Christian Peak (Lyell V)

Summit Elevation (m): 3398
Trip Date: June 27 2015
Elevation Gain (m): 600 from hut, 2600 from Valenciennes FSR
Round Trip Time (hr): 4 from the Lyell hut
Total Trip Distance (km): 6 from the Lyell hut
Related Trips: Icefall Brook Approach, Lyell I, Lyell II, Lyell III, Lyell V, Arctomys Peak, Farbus Mountain
Quick ‘n Dirty Rating: Class 3 – you fall, you break something
Difficulty Notes: Glacier travel and steep snow to the summit and a bergschrund which can be problematic, depending on the time of year.
Technical Rating: MN7; YDS (II)
GPS Track: Gaia
MapGoogle Maps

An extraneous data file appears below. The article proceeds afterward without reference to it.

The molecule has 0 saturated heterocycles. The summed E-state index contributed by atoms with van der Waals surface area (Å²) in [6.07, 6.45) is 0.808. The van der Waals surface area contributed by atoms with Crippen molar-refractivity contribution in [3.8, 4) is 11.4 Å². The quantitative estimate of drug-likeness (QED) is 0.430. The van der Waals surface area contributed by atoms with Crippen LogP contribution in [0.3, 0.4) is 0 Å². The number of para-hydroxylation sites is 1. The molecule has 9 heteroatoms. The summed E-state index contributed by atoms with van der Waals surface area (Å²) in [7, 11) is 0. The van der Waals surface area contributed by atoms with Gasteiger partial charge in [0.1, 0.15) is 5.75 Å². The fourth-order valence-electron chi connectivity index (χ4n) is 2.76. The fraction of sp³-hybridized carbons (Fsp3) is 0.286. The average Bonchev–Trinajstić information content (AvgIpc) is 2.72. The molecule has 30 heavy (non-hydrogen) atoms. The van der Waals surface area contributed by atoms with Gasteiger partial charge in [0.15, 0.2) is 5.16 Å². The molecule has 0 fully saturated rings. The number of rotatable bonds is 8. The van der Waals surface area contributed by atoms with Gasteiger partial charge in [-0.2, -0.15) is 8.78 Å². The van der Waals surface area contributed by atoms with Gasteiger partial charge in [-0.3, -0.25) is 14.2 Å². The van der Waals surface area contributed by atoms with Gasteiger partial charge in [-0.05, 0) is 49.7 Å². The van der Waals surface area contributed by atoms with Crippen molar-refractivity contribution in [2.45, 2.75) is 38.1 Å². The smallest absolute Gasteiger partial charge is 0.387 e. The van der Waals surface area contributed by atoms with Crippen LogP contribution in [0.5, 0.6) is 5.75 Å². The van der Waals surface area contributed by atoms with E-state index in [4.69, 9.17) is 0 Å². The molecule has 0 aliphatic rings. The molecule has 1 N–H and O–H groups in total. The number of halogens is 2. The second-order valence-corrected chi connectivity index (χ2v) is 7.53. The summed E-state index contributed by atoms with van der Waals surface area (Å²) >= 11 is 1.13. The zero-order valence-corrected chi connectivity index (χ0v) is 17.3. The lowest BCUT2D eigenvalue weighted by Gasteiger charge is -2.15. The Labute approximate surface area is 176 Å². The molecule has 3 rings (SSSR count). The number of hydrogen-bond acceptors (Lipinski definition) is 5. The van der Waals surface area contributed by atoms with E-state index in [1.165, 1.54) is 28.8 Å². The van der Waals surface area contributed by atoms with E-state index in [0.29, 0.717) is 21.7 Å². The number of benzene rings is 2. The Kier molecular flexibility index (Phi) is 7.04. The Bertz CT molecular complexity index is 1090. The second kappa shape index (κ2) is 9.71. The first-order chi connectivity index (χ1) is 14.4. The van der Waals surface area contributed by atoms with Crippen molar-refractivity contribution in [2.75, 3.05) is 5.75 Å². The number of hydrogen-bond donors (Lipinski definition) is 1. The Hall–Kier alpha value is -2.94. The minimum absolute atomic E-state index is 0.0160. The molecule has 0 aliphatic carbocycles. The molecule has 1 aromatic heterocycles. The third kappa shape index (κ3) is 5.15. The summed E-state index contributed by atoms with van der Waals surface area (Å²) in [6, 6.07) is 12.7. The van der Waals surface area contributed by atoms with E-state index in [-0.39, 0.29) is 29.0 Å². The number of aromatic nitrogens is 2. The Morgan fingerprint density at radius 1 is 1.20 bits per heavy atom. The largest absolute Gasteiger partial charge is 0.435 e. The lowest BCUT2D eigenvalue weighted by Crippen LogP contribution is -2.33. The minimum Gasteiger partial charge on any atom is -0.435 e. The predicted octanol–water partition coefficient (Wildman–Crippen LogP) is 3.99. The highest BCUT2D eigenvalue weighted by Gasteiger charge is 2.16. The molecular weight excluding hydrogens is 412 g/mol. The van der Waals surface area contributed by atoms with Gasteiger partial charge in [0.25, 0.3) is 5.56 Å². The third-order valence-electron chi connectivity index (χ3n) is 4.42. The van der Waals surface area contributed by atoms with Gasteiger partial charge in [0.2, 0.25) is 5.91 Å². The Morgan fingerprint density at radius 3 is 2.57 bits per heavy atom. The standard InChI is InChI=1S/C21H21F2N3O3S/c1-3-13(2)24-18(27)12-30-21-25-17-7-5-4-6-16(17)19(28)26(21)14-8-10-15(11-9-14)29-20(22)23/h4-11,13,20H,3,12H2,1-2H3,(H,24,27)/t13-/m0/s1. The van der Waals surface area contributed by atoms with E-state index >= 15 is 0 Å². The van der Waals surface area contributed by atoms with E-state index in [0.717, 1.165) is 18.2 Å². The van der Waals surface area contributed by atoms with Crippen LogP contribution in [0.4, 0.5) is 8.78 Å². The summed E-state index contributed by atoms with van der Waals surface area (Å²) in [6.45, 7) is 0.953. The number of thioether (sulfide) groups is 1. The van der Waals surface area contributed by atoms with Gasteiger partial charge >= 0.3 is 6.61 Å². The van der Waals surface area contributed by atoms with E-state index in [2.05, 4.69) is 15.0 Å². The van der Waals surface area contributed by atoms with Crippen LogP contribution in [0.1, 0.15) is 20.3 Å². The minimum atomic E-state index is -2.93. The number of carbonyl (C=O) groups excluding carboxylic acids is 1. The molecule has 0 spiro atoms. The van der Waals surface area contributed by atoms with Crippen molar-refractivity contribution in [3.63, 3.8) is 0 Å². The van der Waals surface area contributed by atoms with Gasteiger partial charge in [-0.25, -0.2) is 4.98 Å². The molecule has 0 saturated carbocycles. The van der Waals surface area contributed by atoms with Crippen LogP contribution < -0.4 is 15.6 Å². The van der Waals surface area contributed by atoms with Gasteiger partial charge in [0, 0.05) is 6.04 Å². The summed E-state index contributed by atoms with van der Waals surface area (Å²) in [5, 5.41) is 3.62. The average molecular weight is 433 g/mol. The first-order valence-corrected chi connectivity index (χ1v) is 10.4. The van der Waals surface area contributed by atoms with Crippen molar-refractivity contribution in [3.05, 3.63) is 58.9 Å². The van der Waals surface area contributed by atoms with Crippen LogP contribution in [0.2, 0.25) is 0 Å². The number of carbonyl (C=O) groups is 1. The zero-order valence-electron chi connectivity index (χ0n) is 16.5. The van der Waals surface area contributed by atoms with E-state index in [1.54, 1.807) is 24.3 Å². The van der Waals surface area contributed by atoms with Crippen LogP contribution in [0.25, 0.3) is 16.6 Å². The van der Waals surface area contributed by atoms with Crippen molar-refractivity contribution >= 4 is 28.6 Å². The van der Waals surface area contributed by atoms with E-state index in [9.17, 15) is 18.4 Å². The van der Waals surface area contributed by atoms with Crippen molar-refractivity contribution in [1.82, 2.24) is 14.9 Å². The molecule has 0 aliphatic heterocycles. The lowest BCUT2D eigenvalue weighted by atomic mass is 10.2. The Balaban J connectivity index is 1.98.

Photos: View Album

Friday, June 26 was a lot longer and involved than we originally planned it – a one day record amount of height gain for me at around 11,000 feet in total. It involved the entire approach to the Lyell Hut from the Valenciennes forestry service road and the subsequent ascents of ErnestEdward and Rudolph peaks – three 11,000ers. We agreed to “sleep in” on Saturday and therefore didn’t get up until 06:00. You know you’re an alpinist when 06:00 is considered sleeping in.

Christian Peak Route Map